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Britz Fertilizers, Inc. v. Bayer Corp.

March 9, 2009

BRITZ FERTILIZERS, INC., PLAINTIFF,
v.
BAYER CORPORATION, ET AL., DEFENDANTS.



The opinion of the court was delivered by: Dennis L. Beck United States Magistrate Judge

ORDER GRANTING IN PART AND DENYING IN PART DEFENDANT'S MOTION TO COMPEL TESTIMONY AND PRODUCTION OF DOCUMENTS FROM THEODORE HOPPE (Document 69)

Defendants Bayer Corporation and Bayer Cropscience, LP (collectively "Bayer") filed the instant motion to compel non-party deponent Theodore Hoppe to provide further testimony and production of documents requested pursuant to a subpoena on October 21, 2008.*fn1 The matter was heard on November 21, 2008, before the Honorable Dennis L. Beck, United States Magistrate Judge. Eric Sousa appeared on behalf of Plaintiff Britz Fertilizers, Inc. ("Britz"). T. Mark Smith appeared on behalf of Bayer and Theodore Hoppe appeared on his own behalf.

BACKGROUND

History of Proceeding

In December 2002, Ahmad Skouti and Walter Johnson filed an action in the Fresno County Superior Court against Britz ("Skouti"). The complaint alleged that a "tank mix" containing several agricultural chemicals, including Bayer's product Ethrel, damaged Skouti's raisin crop.

In January 2003, Britz's insurance carrier, Farmland Insurance ("Farmland"), retained Theodore W. Hoppe ("Hoppe") to represent Britz in the action. Pursuant to an indemnity provision in the Distribution Agreement between Britz and Bayer, Hoppe requested that Bayer defend and indemnify Britz in the Skouti action. Bayer concluded that it had no duty to do so; however, based on the longstanding relationship, Bayer agreed to assist in the defense. In June 2003, attorney James Rushford ("Rushford") associated in as co-counsel of record for Britz, but withdrew prior to trial.

A jury trial commenced on February 28, 2005. During trial, Britz's CFO Robert Glassman ("Glassman"), who along with Hoppe served as Britz's trial counsel, admitted liability but contested damages. On April 14, 2005, judgment was entered against Britz in the amount of $7,596,247.00, plus costs. Britz has exhausted all appeals and paid the judgment.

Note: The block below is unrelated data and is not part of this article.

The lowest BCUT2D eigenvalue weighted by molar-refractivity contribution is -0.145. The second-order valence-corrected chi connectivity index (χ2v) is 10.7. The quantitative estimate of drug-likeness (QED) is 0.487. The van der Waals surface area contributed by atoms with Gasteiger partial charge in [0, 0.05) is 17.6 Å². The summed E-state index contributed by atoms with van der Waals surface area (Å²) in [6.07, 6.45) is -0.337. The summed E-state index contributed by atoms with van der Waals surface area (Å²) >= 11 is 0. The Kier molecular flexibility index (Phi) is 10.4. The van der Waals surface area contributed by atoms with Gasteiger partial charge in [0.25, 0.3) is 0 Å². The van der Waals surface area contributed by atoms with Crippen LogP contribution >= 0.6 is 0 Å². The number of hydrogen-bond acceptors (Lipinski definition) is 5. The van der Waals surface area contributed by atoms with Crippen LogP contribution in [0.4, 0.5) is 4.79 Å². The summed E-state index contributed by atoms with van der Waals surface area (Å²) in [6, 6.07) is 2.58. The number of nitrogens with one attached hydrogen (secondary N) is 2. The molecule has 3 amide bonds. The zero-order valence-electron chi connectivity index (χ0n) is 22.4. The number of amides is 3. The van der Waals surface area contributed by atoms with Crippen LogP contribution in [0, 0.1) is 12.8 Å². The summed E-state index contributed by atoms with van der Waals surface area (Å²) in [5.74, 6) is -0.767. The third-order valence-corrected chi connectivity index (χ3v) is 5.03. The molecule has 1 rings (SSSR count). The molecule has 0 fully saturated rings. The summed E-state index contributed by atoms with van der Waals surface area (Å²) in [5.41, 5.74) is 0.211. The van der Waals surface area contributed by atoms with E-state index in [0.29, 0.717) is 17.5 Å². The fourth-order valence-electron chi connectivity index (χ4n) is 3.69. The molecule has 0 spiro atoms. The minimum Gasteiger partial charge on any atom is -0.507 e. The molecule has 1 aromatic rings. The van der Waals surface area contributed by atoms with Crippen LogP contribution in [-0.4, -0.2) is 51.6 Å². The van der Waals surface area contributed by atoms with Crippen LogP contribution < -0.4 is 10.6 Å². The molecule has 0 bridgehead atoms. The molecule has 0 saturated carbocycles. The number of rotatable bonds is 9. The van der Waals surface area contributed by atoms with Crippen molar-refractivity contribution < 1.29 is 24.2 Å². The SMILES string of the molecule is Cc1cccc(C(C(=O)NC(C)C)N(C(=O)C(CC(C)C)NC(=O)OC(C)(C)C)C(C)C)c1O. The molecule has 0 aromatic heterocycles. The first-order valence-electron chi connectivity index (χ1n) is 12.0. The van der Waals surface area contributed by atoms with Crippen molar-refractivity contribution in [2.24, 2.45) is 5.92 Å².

On March 14, 2006, Britz filed this action against Bayer seeking indemnity, declaratory relief and damages for fraud, misrepresentation and false promise. Britz filed a separate action on June 8, 2007, alleging that Bayer breached an agreement to adequately defend Britz and that Bayer was negligent in its defense in the Skouti action. The negligence claim has been dismissed and the actions have been consolidated. On February 28, 2008, Britz filed an amended complaint, restating the surviving claims for both actions. The amended complaint includes a claim for breach of contract to defend, alleging that Bayer failed "to take adequate measures to ensure that Britz received an adequate defense."

The Depositions

The first session of Hoppe's deposition took place on June 27, 2007. He refused to answer certain questions, asserting the attorney-client privilege as it related to Farmland. He also refused to answer questions about the Skouti action, asserting the work product doctrine. The deposition was not concluded.

On February 22, 2008, Judge Snyder held a hearing on Bayer's motion to compel further testimony from Glassman and David Britz regarding Britz's assertion of the attorney-client privilege regarding communication with Hoppe and Rushford. The motion was granted, with the Court finding that the attorney-client privilege did not apply and/or was waived because Britz had placed its communications with Hoppe and Rushford at issue by filing the present action. Bayer also raised the issue of Hoppe's refusal to respond to questions posed at his deposition. As an advisory ruling, the Court found that the order compelling disclosure also applied to discovery sought from Hoppe.

After this hearing, Bayer subpoenaed Hoppe for a further session of his deposition and requested production of documents. The second session commenced on May 19, 2008. Hoppe produced documents prior to the deposition, but withheld others based on the attorney-client privilege as to his relationship with Farmland, as well as the work-product doctrine. At the deposition, Hoppe maintained these objections and refused to answer certain questions.

The instant motion was filed on August 22, 2008. Although Judge Snyder heard the motion, there was no ruling. Judge Snyder recused herself on October 17, 2008, and the motion was re-set before Magistrate Judge Dennis Beck. The ...


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